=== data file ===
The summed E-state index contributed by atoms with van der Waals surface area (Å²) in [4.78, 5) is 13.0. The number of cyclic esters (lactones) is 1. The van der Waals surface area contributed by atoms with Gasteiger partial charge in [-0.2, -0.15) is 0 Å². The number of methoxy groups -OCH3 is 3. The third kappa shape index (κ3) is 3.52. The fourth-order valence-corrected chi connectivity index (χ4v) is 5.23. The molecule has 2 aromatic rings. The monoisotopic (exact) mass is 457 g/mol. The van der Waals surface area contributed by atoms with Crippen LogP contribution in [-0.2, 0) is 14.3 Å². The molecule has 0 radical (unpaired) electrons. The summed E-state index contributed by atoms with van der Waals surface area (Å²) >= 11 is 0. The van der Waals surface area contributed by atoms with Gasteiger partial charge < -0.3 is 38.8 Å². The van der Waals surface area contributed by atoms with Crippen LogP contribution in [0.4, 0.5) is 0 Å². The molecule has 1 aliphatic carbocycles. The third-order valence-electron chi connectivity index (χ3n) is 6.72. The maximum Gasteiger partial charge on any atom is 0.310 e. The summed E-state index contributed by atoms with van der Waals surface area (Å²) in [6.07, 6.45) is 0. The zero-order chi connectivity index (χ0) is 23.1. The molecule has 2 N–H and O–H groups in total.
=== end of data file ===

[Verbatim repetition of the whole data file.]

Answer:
The summed E-state index contributed by atoms with van der Waals surface area (Å²) in [4.78, 5) is 13.0. The number of cyclic esters (lactones) is 1. The van der Waals surface area contributed by atoms with Gasteiger partial charge in [-0.2, -0.15) is 0 Å². The number of methoxy groups -OCH3 is 3. The third kappa shape index (κ3) is 3.52. The fourth-order valence-corrected chi connectivity index (χ4v) is 5.23. The molecule has 2 aromatic rings. The monoisotopic (exact) mass is 457 g/mol. The van der Waals surface area contributed by atoms with Crippen LogP contribution in [-0.2, 0) is 14.3 Å². The molecule has 0 radical (unpaired) electrons. The summed E-state index contributed by atoms with van der Waals surface area (Å²) >= 11 is 0. The van der Waals surface area contributed by atoms with Gasteiger partial charge < -0.3 is 38.8 Å². The van der Waals surface area contributed by atoms with Crippen LogP contribution in [0.4, 0.5) is 0 Å². The molecule has 1 aliphatic carbocycles. The third-order valence-electron chi connectivity index (χ3n) is 6.72. The maximum Gasteiger partial charge on any atom is 0.310 e. The summed E-state index contributed by atoms with van der Waals surface area (Å²) in [6.07, 6.45) is 0. The zero-order chi connectivity index (χ0) is 23.1. The molecule has 2 N–H and O–H groups in total.